It had been quite a trip so far, flying-by-the-seat-of-our-pants through Europe, the UK and Ireland. Sleep deprived, nutritionally deficient, road weary and entirely grungy, we had really made the best of our tour. In total we drove 14,000 km hitting major (and minor!) cities in Germany, Netherlands, Belgium, France, Scotland, Ireland, Wales and England.
I don’t think this method of extreme travel is for everyone, but we were on a mission this trip. My new husband had not been outside of North America before, and he had some catching up to do.
I know we have a few more multi-tours in us. We are compelled to get to the rest of Europe before we slow down to take them one at a time!
Where did I get the idea for our extreme road trip? A few years prior, in 2007 I conducted a whirlwind University student tour of Europe that included nearly twice as many countries in almost half of the time.
I won’t lie and say it was easy and relaxing – with no more than 6 hours of sleep nightly (usually 4), as the host. But would I do it again? Yes, of course. Why travel this way? To see as much as possible – there is so much to explore!
We really enjoyed Wales – yes we had awkward moments while being closely scrutinized by the locals – but when interacting personally with the Welsh, they were nothing but jovial, accommodating and friendly toward us.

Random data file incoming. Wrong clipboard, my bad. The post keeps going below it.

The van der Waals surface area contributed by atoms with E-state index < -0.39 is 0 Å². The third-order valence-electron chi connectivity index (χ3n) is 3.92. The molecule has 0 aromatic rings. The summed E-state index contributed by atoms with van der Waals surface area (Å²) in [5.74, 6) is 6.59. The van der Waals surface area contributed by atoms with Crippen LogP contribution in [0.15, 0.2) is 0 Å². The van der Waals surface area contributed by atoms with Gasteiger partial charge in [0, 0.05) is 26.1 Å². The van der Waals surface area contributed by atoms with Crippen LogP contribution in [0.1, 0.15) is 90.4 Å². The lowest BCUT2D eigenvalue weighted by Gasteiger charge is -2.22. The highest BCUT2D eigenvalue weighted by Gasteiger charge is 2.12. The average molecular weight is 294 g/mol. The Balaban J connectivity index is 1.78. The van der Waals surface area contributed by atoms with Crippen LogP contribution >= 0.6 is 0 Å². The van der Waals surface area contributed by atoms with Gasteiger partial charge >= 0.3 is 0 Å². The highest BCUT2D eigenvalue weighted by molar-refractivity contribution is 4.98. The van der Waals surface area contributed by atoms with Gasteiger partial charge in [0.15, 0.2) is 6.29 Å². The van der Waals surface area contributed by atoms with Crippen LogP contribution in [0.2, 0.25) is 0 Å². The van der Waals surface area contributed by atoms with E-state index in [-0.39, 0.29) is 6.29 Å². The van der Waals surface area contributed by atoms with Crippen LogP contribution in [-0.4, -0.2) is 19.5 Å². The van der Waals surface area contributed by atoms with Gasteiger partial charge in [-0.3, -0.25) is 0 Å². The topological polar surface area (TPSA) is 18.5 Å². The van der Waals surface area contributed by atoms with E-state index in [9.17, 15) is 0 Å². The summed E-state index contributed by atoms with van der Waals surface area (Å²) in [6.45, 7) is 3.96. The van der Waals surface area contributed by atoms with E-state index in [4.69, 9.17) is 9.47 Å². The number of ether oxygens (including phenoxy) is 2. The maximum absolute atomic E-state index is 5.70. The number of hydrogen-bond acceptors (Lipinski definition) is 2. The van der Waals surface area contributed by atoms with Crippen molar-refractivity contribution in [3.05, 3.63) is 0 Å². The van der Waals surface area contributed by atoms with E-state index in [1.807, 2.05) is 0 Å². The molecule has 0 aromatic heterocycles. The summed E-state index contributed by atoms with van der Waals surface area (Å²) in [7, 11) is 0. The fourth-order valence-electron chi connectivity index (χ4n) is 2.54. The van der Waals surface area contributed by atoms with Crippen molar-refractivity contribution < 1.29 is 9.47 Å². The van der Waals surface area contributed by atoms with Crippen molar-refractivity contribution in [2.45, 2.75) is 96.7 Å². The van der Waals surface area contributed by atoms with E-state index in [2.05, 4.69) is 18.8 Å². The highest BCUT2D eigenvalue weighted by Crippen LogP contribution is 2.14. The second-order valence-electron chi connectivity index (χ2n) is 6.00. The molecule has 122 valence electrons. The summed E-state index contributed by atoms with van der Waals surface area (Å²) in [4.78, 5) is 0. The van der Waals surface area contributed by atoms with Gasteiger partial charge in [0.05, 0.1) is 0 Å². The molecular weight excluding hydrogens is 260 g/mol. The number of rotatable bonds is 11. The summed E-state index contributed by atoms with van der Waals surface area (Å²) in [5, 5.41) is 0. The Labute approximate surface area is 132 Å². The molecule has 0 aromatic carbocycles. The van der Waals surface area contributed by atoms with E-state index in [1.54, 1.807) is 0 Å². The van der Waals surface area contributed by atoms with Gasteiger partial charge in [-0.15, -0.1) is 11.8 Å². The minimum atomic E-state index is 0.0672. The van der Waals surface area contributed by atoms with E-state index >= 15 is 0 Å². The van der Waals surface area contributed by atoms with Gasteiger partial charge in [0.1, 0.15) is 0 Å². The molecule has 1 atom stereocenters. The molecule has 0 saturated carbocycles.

I have found that in most isolated communities, there is a curiosity about strangers. Often this comes across to the visitor as unpleasant, intimidating or even rude – when really the locals are just interested.
Interested in what you are wearing, what your life might be like, where you came from, what brought you to their community. This usually translates into staring.
Take Saskatchewan, Canada for example. Every time I go anywhere in Saskatchewan outside of Regina or Saskatoon (which is not often – it is far and Canada is huge), I can hardly stand the reaction of the locals.
It’s a stare-glaring horror show.
Once while in my early 20’s, after being forced (by a broken down vehicle) to stay for a night in a very small town in Saskatchewan named ‘Caron’, I actually ripped up my own clothes (to look ‘punk-ier’), messed my hair, darkened my eye makeup, and intentionally frightened the locals after hours of feeling like I had stepped into a Stephen King film.
Embarrassing I know. Now I look back and think my perspective was off. Sure, the locals couldn’t just ask me about myself in a casual way – get to ‘know me’ so to speak – but honestly, not many of us have ‘social balls’. We all worry about embarrassing ourselves in new awkward situations.
Heck, I can’t even report breaking a toilet flush handle for fear of being caught in my ‘blood pudding fiasco’!